Two sides. Fox News viewers got a surprising reminder that there are two sides to this story when a 12-year-old girl they brought on to dramatize the horrors of the war instead started thanking the Russian soldiers who rescued her. Her aunt blamed the Georgian government for everything, and a panicked Shepherd Smith broke for a commercial. One of my friends is a Russophile who watches Russian TV over the internet. He tells me the Putin-controlled media is full of similar testimonials. Georgian TV, I suspect, has different testimonials.

My take. I advise caution. We’re in enough wars already, and the American public should try to remember how it was stampeded into Iraq. As for what we should hope for, here’s what I’d like to see in all conflicts: An end to fighting, and the right of all refugees to either go home or be compensated for their losses and resettled permanently elsewhere. The administration is trying to commit us to a bigger idea: “Georgian territorial integrity”, which is a fancy way of saying that Georgia is the right matryoshka, and that how it treats the smaller Ossetia and Abkhazia is nobody else’s business. Somebody could convince me that’s the right solution, but I’m not going to grant it without a good reason. And I’m certainly not willing to risk war with Russia for it unless somebody makes a much better case than I’ve heard so far.

McCain Makes Things Up. Will Anybody Call Him on It?

A damaging charge against John McCain’s honesty has been propagating through the blogs since Sunday, and it will be interesting to see whether the mainstream media picks it up. Saturday night, during the candidate forum that mega-church-minister Rick Warren set up and moderated for his flock, McCain told a story about his POW experience. He has repeated this story many times during the campaign, and it appears in his book Faith of My Fathers. (I saw it in a Christmas mailing he blanketed New Hampshire with. He also put it into a TV ad.) The details vary (that’s one of the problems with the story), but it always culminates in a compassionate North Vietnamese guard drawing a cross in the dirt, as a sign of Christian solidarity. It’s a moving story, and (if you’re cynical) sounds a little too perfect.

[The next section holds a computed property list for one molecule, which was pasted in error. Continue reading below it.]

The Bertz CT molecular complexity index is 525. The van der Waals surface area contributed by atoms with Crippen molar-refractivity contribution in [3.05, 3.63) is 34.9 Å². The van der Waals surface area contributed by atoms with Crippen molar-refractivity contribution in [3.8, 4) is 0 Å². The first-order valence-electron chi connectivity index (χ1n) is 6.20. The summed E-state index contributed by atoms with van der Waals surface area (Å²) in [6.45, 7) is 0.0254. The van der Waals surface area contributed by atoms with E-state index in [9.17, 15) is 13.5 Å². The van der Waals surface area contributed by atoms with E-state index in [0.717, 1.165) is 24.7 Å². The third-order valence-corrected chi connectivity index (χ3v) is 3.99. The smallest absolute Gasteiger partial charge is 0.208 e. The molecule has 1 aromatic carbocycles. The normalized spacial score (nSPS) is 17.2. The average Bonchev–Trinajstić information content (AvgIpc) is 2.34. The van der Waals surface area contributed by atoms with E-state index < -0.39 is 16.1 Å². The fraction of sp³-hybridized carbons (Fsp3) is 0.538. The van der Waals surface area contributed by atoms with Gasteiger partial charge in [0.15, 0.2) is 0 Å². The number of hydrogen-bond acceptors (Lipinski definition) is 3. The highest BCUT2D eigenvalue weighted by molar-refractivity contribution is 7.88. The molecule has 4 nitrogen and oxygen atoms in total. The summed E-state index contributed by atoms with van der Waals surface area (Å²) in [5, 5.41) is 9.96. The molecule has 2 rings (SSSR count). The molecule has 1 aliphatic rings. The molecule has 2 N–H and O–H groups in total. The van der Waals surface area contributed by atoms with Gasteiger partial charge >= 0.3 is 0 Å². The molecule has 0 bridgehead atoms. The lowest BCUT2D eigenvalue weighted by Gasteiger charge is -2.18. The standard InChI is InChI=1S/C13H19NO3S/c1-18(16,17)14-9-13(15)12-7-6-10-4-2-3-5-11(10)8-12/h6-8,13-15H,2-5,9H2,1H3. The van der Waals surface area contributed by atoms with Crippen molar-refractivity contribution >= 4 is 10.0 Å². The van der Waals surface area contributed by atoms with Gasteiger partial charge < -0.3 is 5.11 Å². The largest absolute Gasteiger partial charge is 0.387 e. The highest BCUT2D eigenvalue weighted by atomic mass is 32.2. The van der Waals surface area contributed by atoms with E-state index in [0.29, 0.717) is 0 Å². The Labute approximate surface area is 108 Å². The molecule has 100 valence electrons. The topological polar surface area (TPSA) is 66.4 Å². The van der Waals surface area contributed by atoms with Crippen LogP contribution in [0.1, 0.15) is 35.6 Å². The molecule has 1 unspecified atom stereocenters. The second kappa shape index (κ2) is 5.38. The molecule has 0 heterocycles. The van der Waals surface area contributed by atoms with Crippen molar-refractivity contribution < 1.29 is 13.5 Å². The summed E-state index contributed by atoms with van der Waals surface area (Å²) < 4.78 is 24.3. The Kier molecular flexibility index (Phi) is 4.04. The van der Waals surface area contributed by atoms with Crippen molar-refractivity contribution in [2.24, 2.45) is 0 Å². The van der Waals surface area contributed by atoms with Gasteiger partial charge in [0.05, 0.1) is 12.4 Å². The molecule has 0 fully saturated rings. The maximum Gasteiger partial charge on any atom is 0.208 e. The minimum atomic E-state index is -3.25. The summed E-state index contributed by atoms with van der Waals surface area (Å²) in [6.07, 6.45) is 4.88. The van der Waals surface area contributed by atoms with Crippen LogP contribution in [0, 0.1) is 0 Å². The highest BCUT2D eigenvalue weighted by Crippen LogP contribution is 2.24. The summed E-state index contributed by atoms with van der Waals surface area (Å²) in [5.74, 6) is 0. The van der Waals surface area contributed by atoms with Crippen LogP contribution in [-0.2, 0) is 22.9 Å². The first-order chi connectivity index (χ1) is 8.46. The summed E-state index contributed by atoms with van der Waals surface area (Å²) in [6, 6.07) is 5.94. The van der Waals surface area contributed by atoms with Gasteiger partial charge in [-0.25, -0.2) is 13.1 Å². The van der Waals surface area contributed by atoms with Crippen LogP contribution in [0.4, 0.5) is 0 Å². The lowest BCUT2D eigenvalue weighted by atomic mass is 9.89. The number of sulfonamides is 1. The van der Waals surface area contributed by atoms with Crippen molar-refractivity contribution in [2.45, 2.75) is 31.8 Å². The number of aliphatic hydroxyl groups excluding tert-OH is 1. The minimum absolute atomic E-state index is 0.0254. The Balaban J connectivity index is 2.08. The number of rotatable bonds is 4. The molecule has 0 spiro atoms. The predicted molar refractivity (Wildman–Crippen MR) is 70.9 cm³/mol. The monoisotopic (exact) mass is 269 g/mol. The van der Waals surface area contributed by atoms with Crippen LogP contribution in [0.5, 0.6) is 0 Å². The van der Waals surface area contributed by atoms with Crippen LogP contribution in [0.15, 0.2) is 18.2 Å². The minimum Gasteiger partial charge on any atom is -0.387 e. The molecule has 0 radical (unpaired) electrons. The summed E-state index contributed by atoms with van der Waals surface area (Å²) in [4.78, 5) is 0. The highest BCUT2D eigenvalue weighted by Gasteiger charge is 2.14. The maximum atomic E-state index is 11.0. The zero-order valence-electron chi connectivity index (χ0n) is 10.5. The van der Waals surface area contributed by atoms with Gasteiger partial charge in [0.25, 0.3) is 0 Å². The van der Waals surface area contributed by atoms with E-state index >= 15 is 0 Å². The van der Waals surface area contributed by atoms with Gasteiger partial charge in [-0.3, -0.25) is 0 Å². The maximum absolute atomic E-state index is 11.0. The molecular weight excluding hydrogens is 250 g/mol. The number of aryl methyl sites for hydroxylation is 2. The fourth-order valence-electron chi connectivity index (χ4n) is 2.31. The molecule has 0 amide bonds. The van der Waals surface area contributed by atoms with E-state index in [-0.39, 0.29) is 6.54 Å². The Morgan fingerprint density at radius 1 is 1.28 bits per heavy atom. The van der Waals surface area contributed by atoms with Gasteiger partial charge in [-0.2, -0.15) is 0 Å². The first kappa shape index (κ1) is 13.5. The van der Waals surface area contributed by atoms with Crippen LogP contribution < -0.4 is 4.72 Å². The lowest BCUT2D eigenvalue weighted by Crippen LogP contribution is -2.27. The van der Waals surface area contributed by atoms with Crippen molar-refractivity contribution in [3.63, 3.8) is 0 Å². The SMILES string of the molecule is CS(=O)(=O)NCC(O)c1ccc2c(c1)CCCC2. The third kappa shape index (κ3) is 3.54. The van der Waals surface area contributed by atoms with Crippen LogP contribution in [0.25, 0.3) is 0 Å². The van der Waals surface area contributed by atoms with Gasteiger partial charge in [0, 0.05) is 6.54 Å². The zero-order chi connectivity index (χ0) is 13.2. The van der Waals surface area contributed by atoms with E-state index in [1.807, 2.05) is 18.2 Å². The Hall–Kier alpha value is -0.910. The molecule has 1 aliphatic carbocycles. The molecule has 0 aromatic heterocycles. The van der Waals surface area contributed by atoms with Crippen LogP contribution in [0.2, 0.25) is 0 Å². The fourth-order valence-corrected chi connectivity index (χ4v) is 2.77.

Sunday afternoon about 12:30, rickrocket on DailyKos pointed out that a similar story has been told about Aleksandr Solzhenitsyn. (It’s been attributed to The Gulag Archipelago, but nobody has reported finding it there yet.) Checkable references to the Solzhenitsyn story predate Faith of My Fathers, which seems (at least so far) to be the first place McCain mentioned it.

By 3 o’clock dday on Hullabaloo had picked up the story, and by evening it was on Raw Story and Political Insider, which was then linked from Huffington Post. The next logical place for it to turn up is TPM, which didn’t have it as of about 11 a.m. today. If this were a charge against Obama, it would get picked up by Fox News sometime today. Then the rest of the media would feel obligated to cover it, and by tomorrow the Obama campaign would have to respond to the charge somehow. Will the media treat McCain the same way? Wait and see.

One reason to believe McCain did steal the story from Solzhenitsyn (who he claims to have read) is that McCain does this kind of thing. His first statement on Georgia, for example, lifted pieces from Wikipedia without attribution. Several of the “Cindy’s recipes” section of the McCain web site (now scrubbed) came word-for-word from the Food Network, and the cookie recipe Cindy submitted to Parents Magazine actually came from Hershey’s.

If McCain did steal the cross-in-the-dirt story, it wouldn’t be the first time he’d blown smoke about his POW experiences. In Faith of My Fathers McCain said that when his interrogators asked for the names of his squadron mates, he gave them names from the starting line-up of the Green Bay Packers. But when he told the story to a Pittsburgh TV station, the names came from the Steelers, not the Packers. These kinds of shifting details make you wonder whether there is any core truth to the story. Maybe it happened in a movie McCain saw, and not in Hanoi at all.

In addition to plagiarizing and stretching the truth, McCain tells whopping lies. Like this one where he says “I have not missed any crucial votes” on alternative energy sources. ThinkProgress points out that his vote would have made the difference on a number of votes, including an effort to extend tax credits for renewable energy last December. Sierra Club executive director Carl Pope wrote:

I have just listened to carefully coached staff members for Senator John McCain lie repeatedly about the Senator’s failure to show up and vote on the first Senate economic-stimulus package, which included tax incentives for clean energy. I am in a state of shock not because of the Senator’s vote, although that disappointed me, nor over his desire to avoid public accountability for that vote — that’s politics. But to carefully coach your Senate staff (I assume the Chief of Staff, not the Senator, was the author of this shameful performance) in how to mislead callers in such depth is appalling, and surprising, because it was almost certain to be found out.